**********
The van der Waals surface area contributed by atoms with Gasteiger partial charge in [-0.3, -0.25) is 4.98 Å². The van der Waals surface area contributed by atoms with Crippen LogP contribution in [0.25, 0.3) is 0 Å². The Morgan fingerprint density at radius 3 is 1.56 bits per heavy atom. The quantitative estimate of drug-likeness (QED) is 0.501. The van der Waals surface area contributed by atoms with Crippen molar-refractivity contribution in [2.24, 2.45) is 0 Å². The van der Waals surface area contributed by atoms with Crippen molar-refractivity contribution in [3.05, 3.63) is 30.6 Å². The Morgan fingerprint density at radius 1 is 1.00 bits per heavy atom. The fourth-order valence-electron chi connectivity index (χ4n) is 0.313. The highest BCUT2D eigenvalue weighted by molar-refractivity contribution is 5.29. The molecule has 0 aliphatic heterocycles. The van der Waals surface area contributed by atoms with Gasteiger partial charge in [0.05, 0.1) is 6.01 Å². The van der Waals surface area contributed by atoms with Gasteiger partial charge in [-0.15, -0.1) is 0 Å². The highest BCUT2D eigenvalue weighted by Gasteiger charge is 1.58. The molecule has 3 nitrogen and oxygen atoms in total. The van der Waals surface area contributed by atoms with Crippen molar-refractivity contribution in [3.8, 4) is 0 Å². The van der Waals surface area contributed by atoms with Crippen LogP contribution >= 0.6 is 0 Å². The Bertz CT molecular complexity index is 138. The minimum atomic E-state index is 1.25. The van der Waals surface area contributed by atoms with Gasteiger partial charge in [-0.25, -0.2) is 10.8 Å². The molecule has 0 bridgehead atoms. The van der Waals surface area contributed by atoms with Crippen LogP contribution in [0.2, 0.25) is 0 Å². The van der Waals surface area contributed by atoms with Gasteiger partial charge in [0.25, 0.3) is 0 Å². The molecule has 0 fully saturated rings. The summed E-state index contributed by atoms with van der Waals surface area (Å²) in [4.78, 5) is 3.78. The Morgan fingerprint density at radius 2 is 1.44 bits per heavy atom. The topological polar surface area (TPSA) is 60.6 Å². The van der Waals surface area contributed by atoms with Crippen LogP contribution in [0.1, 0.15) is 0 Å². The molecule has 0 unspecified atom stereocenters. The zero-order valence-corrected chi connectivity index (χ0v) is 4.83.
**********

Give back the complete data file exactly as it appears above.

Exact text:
The van der Waals surface area contributed by atoms with Gasteiger partial charge in [-0.3, -0.25) is 4.98 Å². The van der Waals surface area contributed by atoms with Crippen LogP contribution in [0.25, 0.3) is 0 Å². The Morgan fingerprint density at radius 3 is 1.56 bits per heavy atom. The quantitative estimate of drug-likeness (QED) is 0.501. The van der Waals surface area contributed by atoms with Crippen molar-refractivity contribution in [2.24, 2.45) is 0 Å². The van der Waals surface area contributed by atoms with Crippen molar-refractivity contribution in [3.05, 3.63) is 30.6 Å². The Morgan fingerprint density at radius 1 is 1.00 bits per heavy atom. The fourth-order valence-electron chi connectivity index (χ4n) is 0.313. The highest BCUT2D eigenvalue weighted by molar-refractivity contribution is 5.29. The molecule has 0 aliphatic heterocycles. The van der Waals surface area contributed by atoms with Gasteiger partial charge in [0.05, 0.1) is 6.01 Å². The van der Waals surface area contributed by atoms with Gasteiger partial charge in [-0.15, -0.1) is 0 Å². The highest BCUT2D eigenvalue weighted by Gasteiger charge is 1.58. The molecule has 3 nitrogen and oxygen atoms in total. The van der Waals surface area contributed by atoms with Crippen molar-refractivity contribution in [3.8, 4) is 0 Å². The van der Waals surface area contributed by atoms with Crippen LogP contribution >= 0.6 is 0 Å². The Bertz CT molecular complexity index is 138. The minimum atomic E-state index is 1.25. The van der Waals surface area contributed by atoms with Gasteiger partial charge in [-0.25, -0.2) is 10.8 Å². The molecule has 0 bridgehead atoms. The van der Waals surface area contributed by atoms with Crippen LogP contribution in [0.2, 0.25) is 0 Å². The van der Waals surface area contributed by atoms with Gasteiger partial charge in [0.25, 0.3) is 0 Å². The molecule has 0 fully saturated rings. The summed E-state index contributed by atoms with van der Waals surface area (Å²) in [4.78, 5) is 3.78. The Morgan fingerprint density at radius 2 is 1.44 bits per heavy atom. The topological polar surface area (TPSA) is 60.6 Å². The van der Waals surface area contributed by atoms with Crippen LogP contribution in [0.1, 0.15) is 0 Å². The molecule has 0 unspecified atom stereocenters. The zero-order valence-corrected chi connectivity index (χ0v) is 4.83.